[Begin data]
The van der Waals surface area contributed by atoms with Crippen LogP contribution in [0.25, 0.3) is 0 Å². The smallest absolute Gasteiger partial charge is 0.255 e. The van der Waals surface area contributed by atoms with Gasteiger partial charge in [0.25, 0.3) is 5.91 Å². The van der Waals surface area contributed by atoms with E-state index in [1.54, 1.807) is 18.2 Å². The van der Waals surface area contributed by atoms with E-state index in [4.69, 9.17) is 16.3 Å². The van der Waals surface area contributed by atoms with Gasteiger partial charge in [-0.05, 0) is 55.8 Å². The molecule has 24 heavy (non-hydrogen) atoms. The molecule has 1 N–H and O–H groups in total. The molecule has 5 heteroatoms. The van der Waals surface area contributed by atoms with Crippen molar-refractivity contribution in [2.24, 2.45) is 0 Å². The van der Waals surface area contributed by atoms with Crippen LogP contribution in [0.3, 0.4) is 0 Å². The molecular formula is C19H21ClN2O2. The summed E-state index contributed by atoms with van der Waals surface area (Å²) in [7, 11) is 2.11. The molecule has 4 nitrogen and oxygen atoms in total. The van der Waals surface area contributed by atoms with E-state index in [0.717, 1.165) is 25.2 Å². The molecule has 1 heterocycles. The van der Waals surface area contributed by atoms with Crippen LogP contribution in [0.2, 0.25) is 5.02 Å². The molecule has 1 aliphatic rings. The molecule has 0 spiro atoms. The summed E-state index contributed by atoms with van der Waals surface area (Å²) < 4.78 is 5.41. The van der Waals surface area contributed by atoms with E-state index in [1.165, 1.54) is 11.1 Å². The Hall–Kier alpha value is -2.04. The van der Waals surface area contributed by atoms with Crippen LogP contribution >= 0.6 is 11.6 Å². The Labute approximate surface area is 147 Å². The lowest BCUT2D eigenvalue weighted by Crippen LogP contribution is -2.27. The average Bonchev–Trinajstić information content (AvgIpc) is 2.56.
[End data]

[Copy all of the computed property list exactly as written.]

The van der Waals surface area contributed by atoms with Crippen LogP contribution in [0.25, 0.3) is 0 Å². The smallest absolute Gasteiger partial charge is 0.255 e. The van der Waals surface area contributed by atoms with Gasteiger partial charge in [0.25, 0.3) is 5.91 Å². The van der Waals surface area contributed by atoms with E-state index in [1.54, 1.807) is 18.2 Å². The van der Waals surface area contributed by atoms with E-state index in [4.69, 9.17) is 16.3 Å². The van der Waals surface area contributed by atoms with Gasteiger partial charge in [-0.05, 0) is 55.8 Å². The molecule has 24 heavy (non-hydrogen) atoms. The molecule has 1 N–H and O–H groups in total. The molecule has 5 heteroatoms. The van der Waals surface area contributed by atoms with Crippen molar-refractivity contribution in [2.24, 2.45) is 0 Å². The van der Waals surface area contributed by atoms with Crippen LogP contribution in [0.3, 0.4) is 0 Å². The molecular formula is C19H21ClN2O2. The summed E-state index contributed by atoms with van der Waals surface area (Å²) in [7, 11) is 2.11. The molecule has 4 nitrogen and oxygen atoms in total. The van der Waals surface area contributed by atoms with E-state index in [0.717, 1.165) is 25.2 Å². The molecule has 1 heterocycles. The van der Waals surface area contributed by atoms with Crippen LogP contribution in [0.2, 0.25) is 5.02 Å². The molecule has 1 aliphatic rings. The molecule has 0 spiro atoms. The summed E-state index contributed by atoms with van der Waals surface area (Å²) < 4.78 is 5.41. The van der Waals surface area contributed by atoms with E-state index in [1.165, 1.54) is 11.1 Å². The Hall–Kier alpha value is -2.04. The van der Waals surface area contributed by atoms with Crippen LogP contribution >= 0.6 is 11.6 Å². The Labute approximate surface area is 147 Å². The lowest BCUT2D eigenvalue weighted by Crippen LogP contribution is -2.27. The average Bonchev–Trinajstić information content (AvgIpc) is 2.56.